Since the launch of the Sustainable Development Goals in September 2015, there has been a steady drumbeat of headlines, research reports and conferences dedicated to quantifying the economic value that could be unleashed by achieving gender parity, particularly in the realm of economic participation.
A McKinsey’s report released last year entitled “The Power of Parity” raised the eye-popping possibility that $28 trillion – an increase of 26 percent – could be added to global annual GDP if women’s role in labor markets were equal to that of men’s. The World Economic Forum highlights the “economic dividends” of equality, noting “economic gender parity could add an additional $250 billion to the GDP of the United Kingdom, $1,750 billion to that of the United States, $550 billion to Japan’s, $320 billion to France’s and $310 billion to the GDP of Germany.” A veritable cottage industry of researchers has sprung up in recent years to provide solid proof of the social, economic and environmental benefits to countries, companies and communities that would result from closing the economic gender gap.
And yet, in the face of this mounting evidence, last week the World Economic Forum released its “2017 Global Gender Gap Report,” which showed that the global gender gap had actually widened for the first time since they began collecting this data in 2006. The Index measures 144 countries on their progress toward gender parity across four themes: economic participation and opportunity, educational attainment, health and survival, and political empowerment. The most progress has been made toward closing gaps in education and health, where gender gaps narrowed to 4 percent and 5 percent, respectively. But progress toward greater economic participation and opportunity for women has actually gone into reverse, with the gap widening to 42 percent. At this rate of change, the WEF estimates it will take 217 years for women’s access to economic opportunity to be on a par with men’s.
With all that’s going on today, I’m not sure the world can afford to wait that long. As discouraging as the news from the WEF report is, the benefits to the global economy – not to mention the impact on peace and security that particularly accompany inclusive growth – are too great to postpone any longer.
One of the most effective accelerators of economic participation, particularly in regions such as Africa and South Asia, where the gap in economic opportunity is greatest, is financial inclusion. Over 1 billion women around the world don’t have a bank account in their own name. Based on our research on financially underserved women and the Global Findex, that number explodes to closer to 3 billion women when we include those who do not have access to more than one financial service. In fact, according to our estimates, these women represent an untapped market opportunity for financial service providers estimated at over $1 trillion.
And those banks, insurance companies and mobile money providers that recognize these women as clients rather than as victims or charity cases are reaping the benefits. They’ve discovered that women are loyal, profitable customers: They have better loan repayment records and they are longer-term, “stickier” savers. Even if they make less money than their husbands, they typically take on the role of household risk manager and, as a result, purchase more insurance than men.
One such bank that has seen impressive results by serving women clients is Interfisa Banco in Paraguay, which is part of the Women’s World Banking Network and reports data to us regularly. Since launching a product specifically designed to meet the needs of rural women, the bank’s loan portfolio has grown annually by 30–40 percent and loans outstanding to rural clients at year-end 2015 represented 45.5 percent of total loans outstanding, up from 14.7 percent five years earlier. And, best of all, 40 percent of this expanded rural portfolio is comprised of loans to women farmers.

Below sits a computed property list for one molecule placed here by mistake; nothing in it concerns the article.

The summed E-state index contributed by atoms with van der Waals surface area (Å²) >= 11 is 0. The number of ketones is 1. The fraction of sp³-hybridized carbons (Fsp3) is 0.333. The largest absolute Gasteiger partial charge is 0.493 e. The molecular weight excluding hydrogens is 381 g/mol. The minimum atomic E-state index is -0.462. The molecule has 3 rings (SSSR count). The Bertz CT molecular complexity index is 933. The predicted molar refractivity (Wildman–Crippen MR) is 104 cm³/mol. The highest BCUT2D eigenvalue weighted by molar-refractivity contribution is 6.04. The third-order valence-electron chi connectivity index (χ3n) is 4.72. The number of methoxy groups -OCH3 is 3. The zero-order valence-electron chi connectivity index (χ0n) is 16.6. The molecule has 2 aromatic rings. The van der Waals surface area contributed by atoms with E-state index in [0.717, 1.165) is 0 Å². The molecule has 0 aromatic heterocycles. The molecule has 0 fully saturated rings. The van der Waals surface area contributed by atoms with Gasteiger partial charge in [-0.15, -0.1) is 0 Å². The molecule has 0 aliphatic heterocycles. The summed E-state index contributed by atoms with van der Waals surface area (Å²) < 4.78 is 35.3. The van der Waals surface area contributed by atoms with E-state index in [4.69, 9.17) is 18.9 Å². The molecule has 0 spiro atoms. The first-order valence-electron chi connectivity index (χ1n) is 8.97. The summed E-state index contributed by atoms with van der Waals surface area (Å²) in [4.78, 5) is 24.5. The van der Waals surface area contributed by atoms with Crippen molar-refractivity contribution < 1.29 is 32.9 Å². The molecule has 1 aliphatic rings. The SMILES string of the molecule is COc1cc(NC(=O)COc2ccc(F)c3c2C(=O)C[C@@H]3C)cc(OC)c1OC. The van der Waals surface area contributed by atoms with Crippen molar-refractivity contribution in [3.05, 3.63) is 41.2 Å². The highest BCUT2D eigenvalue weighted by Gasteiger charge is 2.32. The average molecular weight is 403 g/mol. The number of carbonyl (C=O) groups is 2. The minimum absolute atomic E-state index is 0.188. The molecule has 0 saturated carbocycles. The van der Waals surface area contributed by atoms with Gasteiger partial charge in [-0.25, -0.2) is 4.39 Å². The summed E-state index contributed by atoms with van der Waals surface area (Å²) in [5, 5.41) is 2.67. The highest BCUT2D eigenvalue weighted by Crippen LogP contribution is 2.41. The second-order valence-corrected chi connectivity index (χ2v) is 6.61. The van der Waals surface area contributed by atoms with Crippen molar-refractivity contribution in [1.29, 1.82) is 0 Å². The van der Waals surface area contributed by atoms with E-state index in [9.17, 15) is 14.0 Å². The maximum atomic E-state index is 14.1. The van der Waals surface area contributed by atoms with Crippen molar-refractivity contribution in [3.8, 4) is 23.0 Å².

With the advent of digital financial services, mobile network operators (MNO) are increasingly becoming drivers of financial inclusion. In Pakistan the largest MNO, a company called Jazz, offers a mobile wallet known as JazzCash. Management saw that only 15 percent of their customers were women, but that once women had opened an account, they were avid, profitable users of the product.
The company soon realized that their customer acquisition strategies were at odds with cultural and social norms. For example, the most common method for opening an account in Pakistan is through agents – and according to our customer research, which has yet to be published, 95 percent of these agents are men. And, what’s more, to open an account, the customer must provide the agent with her cellphone number – a practice that was deeply uncomfortable for many Pakistani women and their families. Jazz is now working to identify alternative, culturally appropriate ways to get new women clients on board, including building referral networks among women and training women agents.
Interfisa Banco and Jazz represent just two examples of financial service providers that see the value in serving women and are reaping the benefits of investments in product design and marketing strategies tailored to women clients. Not only is the business case for women’s financial inclusion strong, but it also represents the surest way to accelerate progress in closing the gender gap in economic opportunity. We need to jumpstart the expansion of women’s economic participation in every way we can, because two centuries is just too long to wait.
The views expressed in this article belong to the author and do not necessarily reflect the editorial policy of News Deeply.